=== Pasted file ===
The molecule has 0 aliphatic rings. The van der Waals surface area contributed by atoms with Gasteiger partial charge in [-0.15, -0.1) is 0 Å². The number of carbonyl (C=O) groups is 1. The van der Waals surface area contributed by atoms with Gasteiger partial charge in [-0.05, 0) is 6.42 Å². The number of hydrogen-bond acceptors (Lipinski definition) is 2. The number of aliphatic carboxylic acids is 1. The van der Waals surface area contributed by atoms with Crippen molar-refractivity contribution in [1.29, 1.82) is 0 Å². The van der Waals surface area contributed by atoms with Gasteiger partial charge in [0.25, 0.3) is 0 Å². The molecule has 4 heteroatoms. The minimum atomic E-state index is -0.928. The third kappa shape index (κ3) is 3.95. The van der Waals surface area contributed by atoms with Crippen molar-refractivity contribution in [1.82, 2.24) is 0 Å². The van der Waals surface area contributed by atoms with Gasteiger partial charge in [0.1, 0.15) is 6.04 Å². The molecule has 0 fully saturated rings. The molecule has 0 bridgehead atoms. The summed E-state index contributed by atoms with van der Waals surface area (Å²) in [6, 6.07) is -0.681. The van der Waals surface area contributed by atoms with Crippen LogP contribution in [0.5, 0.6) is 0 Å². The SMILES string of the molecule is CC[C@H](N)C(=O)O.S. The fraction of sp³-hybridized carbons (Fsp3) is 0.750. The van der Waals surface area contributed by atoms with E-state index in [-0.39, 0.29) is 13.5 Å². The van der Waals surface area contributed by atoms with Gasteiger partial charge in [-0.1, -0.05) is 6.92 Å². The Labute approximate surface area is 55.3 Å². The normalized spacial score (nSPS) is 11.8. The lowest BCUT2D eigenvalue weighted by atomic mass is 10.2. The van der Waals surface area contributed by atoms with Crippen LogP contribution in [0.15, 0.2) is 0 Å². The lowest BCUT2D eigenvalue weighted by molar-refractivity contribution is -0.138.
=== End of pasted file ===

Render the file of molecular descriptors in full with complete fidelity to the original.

The molecule has 0 aliphatic rings. The van der Waals surface area contributed by atoms with Gasteiger partial charge in [-0.15, -0.1) is 0 Å². The number of carbonyl (C=O) groups is 1. The van der Waals surface area contributed by atoms with Gasteiger partial charge in [-0.05, 0) is 6.42 Å². The number of hydrogen-bond acceptors (Lipinski definition) is 2. The number of aliphatic carboxylic acids is 1. The van der Waals surface area contributed by atoms with Crippen molar-refractivity contribution in [1.29, 1.82) is 0 Å². The van der Waals surface area contributed by atoms with Gasteiger partial charge in [0.25, 0.3) is 0 Å². The molecule has 4 heteroatoms. The minimum atomic E-state index is -0.928. The third kappa shape index (κ3) is 3.95. The van der Waals surface area contributed by atoms with Crippen molar-refractivity contribution in [1.82, 2.24) is 0 Å². The van der Waals surface area contributed by atoms with Gasteiger partial charge in [0.1, 0.15) is 6.04 Å². The molecule has 0 fully saturated rings. The molecule has 0 bridgehead atoms. The summed E-state index contributed by atoms with van der Waals surface area (Å²) in [6, 6.07) is -0.681. The van der Waals surface area contributed by atoms with Crippen LogP contribution in [0.5, 0.6) is 0 Å². The SMILES string of the molecule is CC[C@H](N)C(=O)O.S. The fraction of sp³-hybridized carbons (Fsp3) is 0.750. The van der Waals surface area contributed by atoms with E-state index in [-0.39, 0.29) is 13.5 Å². The van der Waals surface area contributed by atoms with Gasteiger partial charge in [-0.1, -0.05) is 6.92 Å². The Labute approximate surface area is 55.3 Å². The normalized spacial score (nSPS) is 11.8. The lowest BCUT2D eigenvalue weighted by atomic mass is 10.2. The van der Waals surface area contributed by atoms with Crippen LogP contribution in [0.15, 0.2) is 0 Å². The lowest BCUT2D eigenvalue weighted by molar-refractivity contribution is -0.138.